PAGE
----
# Thiele Small parameters equations – How each one affects the others

## Thiele small parameters list

The Thiele Small parameters equations reveal how they are calculated and how they interact with one another. If you modify the value of one, most likely you will affect a few more as a result. However, altering the value of a parameter is not like moving a slider up or down. It is more like a physical modification, for example : longer voice coil wire, stiffer spider, heavier cone, adding a series **resistor**, etc. **If you are not familiar with the Thiele Small parameters, I invite you to read this first.**

**Check the units of measurement for each equation. Sometimes the formula is a bit different from what you might know. This is because more convenient units have been chosen. For example : grams for the moving mass (instead of kilograms). However, sometimes the international units have been used, so please check for each one.**

### F_{s} – Resonant frequency

We all know the ball hooked up to a spring analogy. The ball will bounce differently (frequency) depending on how heavy the ball is or how stiff the spring is. If the ball is heavy, it will take long bounces. Therefore, reduced frequency, as it takes longer to complete a cycle. However, if the spring is stiffer, it pulls the ball back faster. In conclusion, higher frequency. Since we’re talking about thiele small parameters equations, here is the equation for the resonant frequency :

Units of measurement :

- F
_{s}-> Hz. - C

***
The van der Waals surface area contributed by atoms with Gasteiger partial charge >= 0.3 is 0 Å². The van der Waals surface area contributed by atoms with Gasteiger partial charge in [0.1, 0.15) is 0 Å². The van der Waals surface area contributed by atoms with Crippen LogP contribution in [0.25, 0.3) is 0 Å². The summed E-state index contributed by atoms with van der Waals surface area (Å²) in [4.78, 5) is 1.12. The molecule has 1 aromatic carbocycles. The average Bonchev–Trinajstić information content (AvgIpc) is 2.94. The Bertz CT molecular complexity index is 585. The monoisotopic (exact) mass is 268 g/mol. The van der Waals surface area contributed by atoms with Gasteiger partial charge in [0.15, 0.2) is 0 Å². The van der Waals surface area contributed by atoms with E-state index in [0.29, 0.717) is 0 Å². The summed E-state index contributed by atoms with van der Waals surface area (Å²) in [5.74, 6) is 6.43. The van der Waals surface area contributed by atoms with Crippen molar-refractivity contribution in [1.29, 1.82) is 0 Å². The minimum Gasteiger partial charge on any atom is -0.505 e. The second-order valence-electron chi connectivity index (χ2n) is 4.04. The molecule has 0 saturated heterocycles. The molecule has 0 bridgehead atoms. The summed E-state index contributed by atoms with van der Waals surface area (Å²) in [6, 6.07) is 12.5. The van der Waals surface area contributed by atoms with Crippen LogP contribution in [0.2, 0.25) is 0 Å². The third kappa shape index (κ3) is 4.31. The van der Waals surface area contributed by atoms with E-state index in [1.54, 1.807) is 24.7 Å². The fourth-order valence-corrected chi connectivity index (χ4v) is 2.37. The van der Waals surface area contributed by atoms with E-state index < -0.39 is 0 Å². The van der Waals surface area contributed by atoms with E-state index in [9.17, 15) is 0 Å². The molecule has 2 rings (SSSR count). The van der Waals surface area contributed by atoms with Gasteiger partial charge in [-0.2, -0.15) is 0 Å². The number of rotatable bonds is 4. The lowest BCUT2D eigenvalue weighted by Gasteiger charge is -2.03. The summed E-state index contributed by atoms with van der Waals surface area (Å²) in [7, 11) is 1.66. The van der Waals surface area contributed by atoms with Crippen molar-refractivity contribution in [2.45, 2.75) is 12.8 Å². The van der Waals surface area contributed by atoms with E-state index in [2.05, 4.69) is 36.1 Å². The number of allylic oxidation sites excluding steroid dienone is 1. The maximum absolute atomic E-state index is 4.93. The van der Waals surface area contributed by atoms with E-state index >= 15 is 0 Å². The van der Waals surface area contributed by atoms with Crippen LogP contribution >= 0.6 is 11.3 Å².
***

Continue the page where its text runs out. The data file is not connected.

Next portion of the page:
_{ms}-> mm/N (millimeters/newton) . - M
_{ms}-> g (grams).

Altering the compliance or the moving mass will directly affect the resonant frequency :

- Increasing C
_{ms}will decrease F_{s}. This can be done by making the suspension looser. - Increasing M
_{ms}will decrease F_{s}. This can be done by choosing a heavier material for the cone.

### V_{as} – Equivalent compliance in liters

V_{as }expresses the compliance of the speaker in terms of volume. Imagine a syringe without the needle. Close up the nozzle with your finger. If you try to push the plunger, you will encounter resistance from the air trapped inside the tube. This amount of air has a certain compliance. If the syringe is bigger (higher volume of air), the air is easier to compress, therefore, higher compliance. Having said this analogy, V_{as} is the compliance of the speaker expressed in liters.

**V _{as} = 0.0014 * S_{d}^{2} * C_{ms}**

Units of measurement :

- V
_{as}-> l (liters). - S
_{d}-> cm^{2}. - C
_{ms}-> mm/N.

Increasing the size of the speaker or the compliance (looser suspension) will increase V_{as} as a result.

### Qes, Qms and Qts

These 3 thiele small parameters equations have more to do with the interaction, rather than the calculation. To calculate them, you would use the impedance curve, rather than the following equations :

**R _{es} = Z_{0} – R_{e}**

**Q _{ms} = R_{es} / (BL^{2} * C_{ms} * 6.283 * F_{s})**

**Q _{es} = R_{e} / (BL^{2} * C_{ms} * 6.283 * F_{s})**

Units of measurement :

- R
_{es}is calculated by subtracting the voice coil resistance (R_{e}) from the impedance peak measured at resonance (Z_{0}) – all measured in ohms. - BL -> Tm (Tesla * meters).